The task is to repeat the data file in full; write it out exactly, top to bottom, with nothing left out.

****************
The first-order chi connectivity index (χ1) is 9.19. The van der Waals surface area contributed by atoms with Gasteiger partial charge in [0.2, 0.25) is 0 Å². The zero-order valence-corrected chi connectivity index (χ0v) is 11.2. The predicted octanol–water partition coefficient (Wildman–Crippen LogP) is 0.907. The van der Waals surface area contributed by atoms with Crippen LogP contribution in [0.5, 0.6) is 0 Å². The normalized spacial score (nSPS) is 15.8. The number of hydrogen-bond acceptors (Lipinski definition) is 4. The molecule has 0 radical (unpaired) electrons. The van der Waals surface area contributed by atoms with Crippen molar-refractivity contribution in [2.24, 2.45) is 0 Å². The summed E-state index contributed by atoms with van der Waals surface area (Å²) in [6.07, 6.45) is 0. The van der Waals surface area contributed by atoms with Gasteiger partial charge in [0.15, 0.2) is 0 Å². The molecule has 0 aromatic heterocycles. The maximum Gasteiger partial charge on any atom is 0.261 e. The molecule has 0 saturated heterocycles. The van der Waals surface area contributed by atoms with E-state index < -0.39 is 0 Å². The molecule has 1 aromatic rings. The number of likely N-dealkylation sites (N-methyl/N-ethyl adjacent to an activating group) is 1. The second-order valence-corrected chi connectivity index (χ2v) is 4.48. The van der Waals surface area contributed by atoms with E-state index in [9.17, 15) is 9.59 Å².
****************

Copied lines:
The first-order chi connectivity index (χ1) is 9.19. The van der Waals surface area contributed by atoms with Gasteiger partial charge in [0.2, 0.25) is 0 Å². The zero-order valence-corrected chi connectivity index (χ0v) is 11.2. The predicted octanol–water partition coefficient (Wildman–Crippen LogP) is 0.907. The van der Waals surface area contributed by atoms with Crippen LogP contribution in [0.5, 0.6) is 0 Å². The normalized spacial score (nSPS) is 15.8. The number of hydrogen-bond acceptors (Lipinski definition) is 4. The molecule has 0 radical (unpaired) electrons. The van der Waals surface area contributed by atoms with Crippen molar-refractivity contribution in [2.24, 2.45) is 0 Å². The summed E-state index contributed by atoms with van der Waals surface area (Å²) in [6.07, 6.45) is 0. The van der Waals surface area contributed by atoms with Gasteiger partial charge in [0.15, 0.2) is 0 Å². The molecule has 0 aromatic heterocycles. The maximum Gasteiger partial charge on any atom is 0.261 e. The molecule has 0 saturated heterocycles. The van der Waals surface area contributed by atoms with E-state index < -0.39 is 0 Å². The molecule has 1 aromatic rings. The number of likely N-dealkylation sites (N-methyl/N-ethyl adjacent to an activating group) is 1. The second-order valence-corrected chi connectivity index (χ2v) is 4.48. The van der Waals surface area contributed by atoms with E-state index in [9.17, 15) is 9.59 Å².